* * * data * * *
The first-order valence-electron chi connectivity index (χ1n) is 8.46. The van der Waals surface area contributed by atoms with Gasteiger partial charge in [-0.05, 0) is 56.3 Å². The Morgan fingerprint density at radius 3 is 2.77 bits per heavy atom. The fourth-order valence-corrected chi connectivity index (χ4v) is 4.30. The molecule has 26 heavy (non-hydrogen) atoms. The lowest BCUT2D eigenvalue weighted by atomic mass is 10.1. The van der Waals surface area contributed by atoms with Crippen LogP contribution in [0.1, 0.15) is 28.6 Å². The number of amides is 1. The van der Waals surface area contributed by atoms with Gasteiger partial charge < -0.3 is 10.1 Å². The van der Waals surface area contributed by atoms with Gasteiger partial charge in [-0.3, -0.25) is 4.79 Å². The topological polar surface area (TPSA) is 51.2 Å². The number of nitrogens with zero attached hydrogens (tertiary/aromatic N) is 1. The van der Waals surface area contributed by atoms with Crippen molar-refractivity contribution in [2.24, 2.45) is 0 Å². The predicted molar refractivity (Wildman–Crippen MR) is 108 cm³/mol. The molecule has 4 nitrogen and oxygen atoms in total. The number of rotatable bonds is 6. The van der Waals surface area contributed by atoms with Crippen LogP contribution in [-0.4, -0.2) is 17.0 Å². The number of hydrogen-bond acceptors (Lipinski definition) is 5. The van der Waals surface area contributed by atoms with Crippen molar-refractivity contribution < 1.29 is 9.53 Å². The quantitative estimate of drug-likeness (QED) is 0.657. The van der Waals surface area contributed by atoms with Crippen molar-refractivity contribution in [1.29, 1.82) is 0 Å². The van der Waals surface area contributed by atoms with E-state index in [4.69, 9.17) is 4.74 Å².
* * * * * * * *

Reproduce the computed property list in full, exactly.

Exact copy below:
The first-order valence-electron chi connectivity index (χ1n) is 8.46. The van der Waals surface area contributed by atoms with Gasteiger partial charge in [-0.05, 0) is 56.3 Å². The Morgan fingerprint density at radius 3 is 2.77 bits per heavy atom. The fourth-order valence-corrected chi connectivity index (χ4v) is 4.30. The molecule has 26 heavy (non-hydrogen) atoms. The lowest BCUT2D eigenvalue weighted by atomic mass is 10.1. The van der Waals surface area contributed by atoms with Crippen LogP contribution in [0.1, 0.15) is 28.6 Å². The number of amides is 1. The van der Waals surface area contributed by atoms with Gasteiger partial charge < -0.3 is 10.1 Å². The van der Waals surface area contributed by atoms with Gasteiger partial charge in [-0.3, -0.25) is 4.79 Å². The topological polar surface area (TPSA) is 51.2 Å². The number of nitrogens with zero attached hydrogens (tertiary/aromatic N) is 1. The van der Waals surface area contributed by atoms with Crippen molar-refractivity contribution in [2.24, 2.45) is 0 Å². The predicted molar refractivity (Wildman–Crippen MR) is 108 cm³/mol. The molecule has 4 nitrogen and oxygen atoms in total. The number of rotatable bonds is 6. The van der Waals surface area contributed by atoms with Crippen LogP contribution in [-0.4, -0.2) is 17.0 Å². The number of hydrogen-bond acceptors (Lipinski definition) is 5. The van der Waals surface area contributed by atoms with Crippen molar-refractivity contribution < 1.29 is 9.53 Å². The quantitative estimate of drug-likeness (QED) is 0.657. The van der Waals surface area contributed by atoms with Crippen molar-refractivity contribution in [1.29, 1.82) is 0 Å². The van der Waals surface area contributed by atoms with E-state index in [4.69, 9.17) is 4.74 Å².